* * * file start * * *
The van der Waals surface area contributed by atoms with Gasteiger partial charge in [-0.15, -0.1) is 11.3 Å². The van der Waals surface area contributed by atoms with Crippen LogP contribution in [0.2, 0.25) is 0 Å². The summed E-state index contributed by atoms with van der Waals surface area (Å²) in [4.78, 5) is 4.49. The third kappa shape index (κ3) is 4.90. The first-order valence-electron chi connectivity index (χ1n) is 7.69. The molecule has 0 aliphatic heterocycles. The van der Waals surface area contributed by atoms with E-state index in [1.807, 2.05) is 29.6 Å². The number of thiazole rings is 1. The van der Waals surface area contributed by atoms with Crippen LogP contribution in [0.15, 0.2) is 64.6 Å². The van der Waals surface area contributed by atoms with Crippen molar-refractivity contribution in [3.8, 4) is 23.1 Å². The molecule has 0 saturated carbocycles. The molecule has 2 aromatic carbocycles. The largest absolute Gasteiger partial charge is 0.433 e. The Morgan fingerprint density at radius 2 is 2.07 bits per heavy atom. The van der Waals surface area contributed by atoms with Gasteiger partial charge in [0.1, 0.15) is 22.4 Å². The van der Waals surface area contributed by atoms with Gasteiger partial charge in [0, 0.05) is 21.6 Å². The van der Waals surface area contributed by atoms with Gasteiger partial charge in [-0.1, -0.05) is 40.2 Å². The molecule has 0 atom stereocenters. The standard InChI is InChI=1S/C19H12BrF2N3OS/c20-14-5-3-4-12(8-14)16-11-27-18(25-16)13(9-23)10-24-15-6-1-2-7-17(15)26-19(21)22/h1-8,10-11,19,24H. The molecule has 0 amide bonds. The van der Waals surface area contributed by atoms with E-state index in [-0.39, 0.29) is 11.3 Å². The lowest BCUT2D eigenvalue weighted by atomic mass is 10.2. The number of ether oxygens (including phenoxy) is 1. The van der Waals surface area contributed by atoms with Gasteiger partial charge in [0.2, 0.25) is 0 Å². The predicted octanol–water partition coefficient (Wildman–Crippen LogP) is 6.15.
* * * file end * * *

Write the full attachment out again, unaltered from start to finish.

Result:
The van der Waals surface area contributed by atoms with Gasteiger partial charge in [-0.15, -0.1) is 11.3 Å². The van der Waals surface area contributed by atoms with Crippen LogP contribution in [0.2, 0.25) is 0 Å². The summed E-state index contributed by atoms with van der Waals surface area (Å²) in [4.78, 5) is 4.49. The third kappa shape index (κ3) is 4.90. The first-order valence-electron chi connectivity index (χ1n) is 7.69. The molecule has 0 aliphatic heterocycles. The van der Waals surface area contributed by atoms with E-state index in [1.807, 2.05) is 29.6 Å². The number of thiazole rings is 1. The van der Waals surface area contributed by atoms with Crippen LogP contribution in [0.15, 0.2) is 64.6 Å². The van der Waals surface area contributed by atoms with Crippen molar-refractivity contribution in [3.8, 4) is 23.1 Å². The molecule has 0 saturated carbocycles. The molecule has 2 aromatic carbocycles. The largest absolute Gasteiger partial charge is 0.433 e. The Morgan fingerprint density at radius 2 is 2.07 bits per heavy atom. The van der Waals surface area contributed by atoms with Gasteiger partial charge in [0.1, 0.15) is 22.4 Å². The van der Waals surface area contributed by atoms with Gasteiger partial charge in [0, 0.05) is 21.6 Å². The van der Waals surface area contributed by atoms with Gasteiger partial charge in [-0.1, -0.05) is 40.2 Å². The molecule has 0 atom stereocenters. The standard InChI is InChI=1S/C19H12BrF2N3OS/c20-14-5-3-4-12(8-14)16-11-27-18(25-16)13(9-23)10-24-15-6-1-2-7-17(15)26-19(21)22/h1-8,10-11,19,24H. The molecule has 0 amide bonds. The van der Waals surface area contributed by atoms with E-state index in [-0.39, 0.29) is 11.3 Å². The lowest BCUT2D eigenvalue weighted by atomic mass is 10.2. The number of ether oxygens (including phenoxy) is 1. The van der Waals surface area contributed by atoms with Gasteiger partial charge in [0.2, 0.25) is 0 Å². The predicted octanol–water partition coefficient (Wildman–Crippen LogP) is 6.15.